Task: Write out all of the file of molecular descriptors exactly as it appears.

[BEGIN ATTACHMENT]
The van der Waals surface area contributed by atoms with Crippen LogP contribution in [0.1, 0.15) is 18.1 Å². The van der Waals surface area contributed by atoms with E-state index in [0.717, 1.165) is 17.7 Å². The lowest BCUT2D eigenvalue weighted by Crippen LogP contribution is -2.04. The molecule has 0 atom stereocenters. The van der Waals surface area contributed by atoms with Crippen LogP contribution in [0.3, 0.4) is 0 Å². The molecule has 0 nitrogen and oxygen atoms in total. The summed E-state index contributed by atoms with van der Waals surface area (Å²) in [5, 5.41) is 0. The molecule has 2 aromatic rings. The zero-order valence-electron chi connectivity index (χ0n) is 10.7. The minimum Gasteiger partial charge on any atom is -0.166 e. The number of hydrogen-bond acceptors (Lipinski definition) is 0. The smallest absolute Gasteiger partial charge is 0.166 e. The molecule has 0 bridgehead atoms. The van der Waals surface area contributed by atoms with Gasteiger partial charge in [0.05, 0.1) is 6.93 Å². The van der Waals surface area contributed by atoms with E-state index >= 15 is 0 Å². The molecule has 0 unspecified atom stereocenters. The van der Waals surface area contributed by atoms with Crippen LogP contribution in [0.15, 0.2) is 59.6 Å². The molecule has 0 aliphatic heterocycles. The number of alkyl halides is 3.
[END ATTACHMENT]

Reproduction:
The van der Waals surface area contributed by atoms with Crippen LogP contribution in [0.1, 0.15) is 18.1 Å². The van der Waals surface area contributed by atoms with E-state index in [0.717, 1.165) is 17.7 Å². The lowest BCUT2D eigenvalue weighted by Crippen LogP contribution is -2.04. The molecule has 0 atom stereocenters. The van der Waals surface area contributed by atoms with Crippen LogP contribution in [0.3, 0.4) is 0 Å². The molecule has 0 nitrogen and oxygen atoms in total. The summed E-state index contributed by atoms with van der Waals surface area (Å²) in [5, 5.41) is 0. The molecule has 2 aromatic rings. The zero-order valence-electron chi connectivity index (χ0n) is 10.7. The minimum Gasteiger partial charge on any atom is -0.166 e. The number of hydrogen-bond acceptors (Lipinski definition) is 0. The smallest absolute Gasteiger partial charge is 0.166 e. The molecule has 0 bridgehead atoms. The van der Waals surface area contributed by atoms with Gasteiger partial charge in [0.05, 0.1) is 6.93 Å². The van der Waals surface area contributed by atoms with E-state index >= 15 is 0 Å². The molecule has 0 unspecified atom stereocenters. The van der Waals surface area contributed by atoms with Crippen LogP contribution in [0.15, 0.2) is 59.6 Å². The molecule has 0 aliphatic heterocycles. The number of alkyl halides is 3.